An Electronic Edition · Anne Bradstreet (1612-1672)

Original Source: The Works of Anne Bradstreet in Prose and Verse. Edited by John Harvard Ellis. (Charlestown: A. E. Cutter, 1867)

Copyright 2003. This text is freely available provided the text is distributed with the header information provided.

Full Colophon Information


Phœbus make haste, the day’s too
long, be gone,  
The silent night’s the fittest time for moan;  
But stay this once, unto my suit give ear,  
And tell my griefs in either Hemisphere.  
(And if the whirling of thy wheels don’t drown’d) 5.
The woful accents of my doleful sound,  
If in thy swift Carrier thou canst make stay,  
I crave this boon, this Errand by the way,  
Commend me to the man more loved than life,  
Shew him the sorrows of his widdowed wife; 10.
My dumpish thoughts, my groans, my brakish tears  
My sobs, my longing hopes, my doubting fears,  
And if he love, how can he there abide?  
My Interest’s more then all the world beside.  
He that can tell the stars or Ocean sand, 15.
Or all the grass that in the Meads do stand,  
The leaves in th’ woods, the hail or drops of rain,  
Or in a corn-field number every grain,  
Or every mote that in the sun-shine hops,  
May count my sighs, and number all my drops: 20.
Tell him the countless steps that thou dost trace,  
That once a day, thy Spouse thou may’st imbrace;  
And when thou canst not treat by loving mouth,  
Thy rayes afar, salute her from the south.  
But for one moneth I see no day (poor soul) 25.
Like those far situate under the pole,  
Which day by day long wait for thy arise,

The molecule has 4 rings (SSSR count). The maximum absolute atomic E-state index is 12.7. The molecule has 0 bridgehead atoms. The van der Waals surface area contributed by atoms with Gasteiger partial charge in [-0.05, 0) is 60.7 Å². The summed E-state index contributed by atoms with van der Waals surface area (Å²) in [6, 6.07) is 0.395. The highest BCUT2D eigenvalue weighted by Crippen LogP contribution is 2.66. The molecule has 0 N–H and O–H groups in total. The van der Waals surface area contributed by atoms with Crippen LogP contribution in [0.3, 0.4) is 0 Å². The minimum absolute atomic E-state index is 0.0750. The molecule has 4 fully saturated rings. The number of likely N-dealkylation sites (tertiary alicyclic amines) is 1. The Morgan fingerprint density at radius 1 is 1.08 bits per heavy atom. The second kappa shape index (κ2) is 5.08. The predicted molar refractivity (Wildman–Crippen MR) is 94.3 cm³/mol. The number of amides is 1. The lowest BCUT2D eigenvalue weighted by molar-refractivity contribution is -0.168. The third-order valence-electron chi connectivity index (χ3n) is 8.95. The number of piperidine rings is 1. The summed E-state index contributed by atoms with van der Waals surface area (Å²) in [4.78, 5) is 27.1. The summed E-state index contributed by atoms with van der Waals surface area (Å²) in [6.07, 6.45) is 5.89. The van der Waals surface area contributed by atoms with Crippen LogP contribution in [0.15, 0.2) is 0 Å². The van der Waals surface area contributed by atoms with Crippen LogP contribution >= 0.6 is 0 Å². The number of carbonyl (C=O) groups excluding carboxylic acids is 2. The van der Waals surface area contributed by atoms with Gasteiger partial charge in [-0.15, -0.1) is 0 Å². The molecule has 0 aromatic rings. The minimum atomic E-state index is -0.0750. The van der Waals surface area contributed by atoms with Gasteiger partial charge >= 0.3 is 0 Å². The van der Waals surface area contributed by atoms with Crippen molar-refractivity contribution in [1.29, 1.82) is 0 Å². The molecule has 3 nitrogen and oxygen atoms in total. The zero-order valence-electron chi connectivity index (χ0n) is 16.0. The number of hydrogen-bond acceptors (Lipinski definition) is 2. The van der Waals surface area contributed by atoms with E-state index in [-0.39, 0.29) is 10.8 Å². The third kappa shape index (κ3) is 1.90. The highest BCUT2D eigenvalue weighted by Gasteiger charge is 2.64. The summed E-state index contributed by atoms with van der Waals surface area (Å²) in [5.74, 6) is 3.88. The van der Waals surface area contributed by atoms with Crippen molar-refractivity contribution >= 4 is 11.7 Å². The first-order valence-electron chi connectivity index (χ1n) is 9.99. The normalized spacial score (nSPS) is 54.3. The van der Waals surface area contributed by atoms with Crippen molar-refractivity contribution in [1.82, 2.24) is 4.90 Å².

O how they joy when thou dost light the skyes.  
O Phœbus, hadst thou but thus
long from thine  
Restrain’d the beams of thy beloved shine, 30.
At thy return, if so thou could’st or durst  
Behold a Chaos blacker than the first.  
Tell him here’s worse than a confused matter,  
His little world’s a fathom under water.  
Nought but the fervor of his ardent beams 35.
Hath power to dry the torrent of these streams.  
Tell him I would say more, but cannot well,  
Oppressed minds, abruptest tales do tell.  
Now post with double speed, mark what I say,  
By all our loves conjure him not to stay.40.

Full Colophon Information

Genre: Poetry
Subjects: Love
Period: 1650-1700
Location: New England
Format: verse

This text was first published in 1678 in Several Poems.

This electronic text was prepared from and proofed against The Works of Anne Bradstreet in Prose and Verse. Edited by John Harvard Ellis. (Charlestown: A. E. Cutter, 1867). All preliminaries and notes have been omitted except those for which the author is responsible and those in which editorial notes indicate significant textual variations. All editorial notes have been omitted except for those which indicate significant textual variations. Line and paragraph numbers contained in the source text have been retained. In cases where the source text displays no numbers, numbers are automatically generated. In the header, personal names have been regularized according to the Library of Congress authority files as "Last Name, First Name" for the REG attribute and "First Name Last Name" for the element value. Names have not been regularized in the body of the text.